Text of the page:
Results

Historical climate and land use scenario (2000–2019)

Table 1 shows the annual values of P, ETp, R, DR, ETa, and D under the historical scenario (2000-2019). The SWAT input climate variables are P and ETp. The mean annual P was 571.0 mm with the driest year in 2012 (P = 239.7 mm) and the wettest year in 2009 (P = 748.6 mm). Annual P sums are characterized by high temporal variability while annual ETp values are close to their mean annual value.

TABLE 1
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Table 1. Annual P, R, DR, ETa, ETp, and D in the historical period (2000–2019) under 0.5% redcedar cover.

Most likely combined land use and climate change scenario (2020–2099)

All 222 mean annual AI-values ranged from 0.333 to 0.426 and can be grouped within the semi-arid class (0.2<AI<0.5) (Spinoni et al., 2015). The 5th (AI = 0.35), 50th (AI = 0.371), and 95th (AI = 0.392) percentiles correspond to the climate models ACCESS 1–0.1 (RCP 4.5), CMCC-CM 0.1 (RCP 8.5), and Ec-Earth 0.8 (RCP 2.6), respectively. These three climate models were selected to represent dry, median, and wet climate scenarios, respectively. Figure 3 illustrates the frequency distribution of mean annual AI values for each climate model in CMIP5.

FIGURE 3
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Figure 3. Frequency distribution of mean annual aridity index (AI) values. Vertical dashed lines depict the 5th (red line), 50th (black line), and 95th (magenta line) percentiles that denote the dry (access 1–0.1), wet (cmcc-cm 0.1), and median (ec-earth 0.8) climate scenarios, respectively. The annual AI-values lie between 0.20 and 0.50 (range of the semi-arid climate class).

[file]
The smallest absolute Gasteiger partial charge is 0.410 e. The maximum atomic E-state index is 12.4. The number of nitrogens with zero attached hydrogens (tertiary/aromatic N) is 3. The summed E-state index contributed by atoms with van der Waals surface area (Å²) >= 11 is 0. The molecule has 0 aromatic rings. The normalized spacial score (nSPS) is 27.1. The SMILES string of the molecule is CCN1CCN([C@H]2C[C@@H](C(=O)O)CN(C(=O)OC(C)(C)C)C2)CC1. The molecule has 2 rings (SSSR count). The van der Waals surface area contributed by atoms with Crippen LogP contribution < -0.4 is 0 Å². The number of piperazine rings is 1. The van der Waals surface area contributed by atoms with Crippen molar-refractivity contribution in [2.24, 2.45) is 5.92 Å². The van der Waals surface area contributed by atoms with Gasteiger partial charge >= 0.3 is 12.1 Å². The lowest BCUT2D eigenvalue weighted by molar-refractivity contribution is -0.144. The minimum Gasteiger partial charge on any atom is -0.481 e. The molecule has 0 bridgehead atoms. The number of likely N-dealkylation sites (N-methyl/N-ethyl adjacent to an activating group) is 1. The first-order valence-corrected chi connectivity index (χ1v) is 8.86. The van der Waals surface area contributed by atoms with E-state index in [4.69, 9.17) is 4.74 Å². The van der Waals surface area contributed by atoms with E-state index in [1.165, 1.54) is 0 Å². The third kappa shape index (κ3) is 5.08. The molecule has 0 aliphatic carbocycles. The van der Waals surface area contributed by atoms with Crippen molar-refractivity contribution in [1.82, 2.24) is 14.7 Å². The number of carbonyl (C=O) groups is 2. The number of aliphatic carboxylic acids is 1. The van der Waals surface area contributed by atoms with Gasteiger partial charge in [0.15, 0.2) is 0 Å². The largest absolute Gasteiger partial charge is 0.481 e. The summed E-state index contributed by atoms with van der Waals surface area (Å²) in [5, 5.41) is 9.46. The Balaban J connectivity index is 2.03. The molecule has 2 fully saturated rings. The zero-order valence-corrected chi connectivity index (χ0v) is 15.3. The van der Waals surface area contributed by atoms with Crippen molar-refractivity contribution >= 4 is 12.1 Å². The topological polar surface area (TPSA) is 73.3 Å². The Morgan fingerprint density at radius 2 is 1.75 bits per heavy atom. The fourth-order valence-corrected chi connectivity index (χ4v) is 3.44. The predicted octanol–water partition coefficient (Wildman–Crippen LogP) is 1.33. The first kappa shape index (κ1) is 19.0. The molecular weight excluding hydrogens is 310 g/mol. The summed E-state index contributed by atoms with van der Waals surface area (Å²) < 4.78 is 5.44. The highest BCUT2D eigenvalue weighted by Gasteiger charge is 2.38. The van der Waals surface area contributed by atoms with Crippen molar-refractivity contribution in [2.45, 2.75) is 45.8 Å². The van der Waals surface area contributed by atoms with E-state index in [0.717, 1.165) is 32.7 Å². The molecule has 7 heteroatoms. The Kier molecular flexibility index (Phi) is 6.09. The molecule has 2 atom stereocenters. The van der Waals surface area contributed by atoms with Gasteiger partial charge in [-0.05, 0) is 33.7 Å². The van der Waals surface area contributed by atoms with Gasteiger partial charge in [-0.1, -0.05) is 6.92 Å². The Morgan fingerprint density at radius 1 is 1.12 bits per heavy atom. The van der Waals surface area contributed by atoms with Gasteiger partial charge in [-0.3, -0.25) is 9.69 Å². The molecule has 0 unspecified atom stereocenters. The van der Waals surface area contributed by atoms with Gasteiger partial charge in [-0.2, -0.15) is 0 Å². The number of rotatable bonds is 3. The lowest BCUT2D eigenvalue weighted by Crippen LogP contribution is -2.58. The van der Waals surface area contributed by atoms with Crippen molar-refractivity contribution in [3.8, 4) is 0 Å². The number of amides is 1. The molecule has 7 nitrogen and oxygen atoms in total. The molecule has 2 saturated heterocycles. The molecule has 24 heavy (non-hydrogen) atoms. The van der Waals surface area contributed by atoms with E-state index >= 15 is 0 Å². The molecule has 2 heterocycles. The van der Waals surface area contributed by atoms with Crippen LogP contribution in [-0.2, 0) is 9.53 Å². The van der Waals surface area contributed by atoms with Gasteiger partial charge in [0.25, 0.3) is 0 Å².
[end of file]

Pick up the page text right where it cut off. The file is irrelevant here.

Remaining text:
The median climate scenario is considered as the most likely climate projection. The mean annual P is predicted to slightly decrease by 7.6% from 571.0 mm (2000–2019) to 527.9 mm (2020–2099). The mean annual temperatures are expected to increase from 9.5°C in the historical period (2000–2019) to 13.6°C in the period (2051–2099). The CO2 concentration is expected to increase to 717 ppm by 2050 and 935 ppm by 2099. The results indicate that a warming pattern will be expected with 4.1°C increase on average over the 100-year period, and this will be associated with lower-than-normal P and higher-than-normal ETp. Details of P and temperatures are included in the Supplemental material.

According to Shrestha (2022), the most likely redcedar coverage will be 2.4% by 2050 and 4.6% by 2099 with most of the encroachment occurring around the streams and water bodies. These encroachment rates were combined with the median climate scenario and represent the most likely projection in terms of redcedar cover and future P and ETp patterns. As shown in Table 2, ETa decreased from 471.2 mm to 406.65 mm by 2050 and to 328.8 mm by 2099. The reduction in ETa can be attributed to the root water uptake stress induced by increased CO2 concentrations. The results showed that the minimal increase in encroachment would not have a significant impact on ETa in the study area. Thus, CO2 concentration has the most impact on ETa compared to encroachment levels under the most likely scenario.

TABLE 2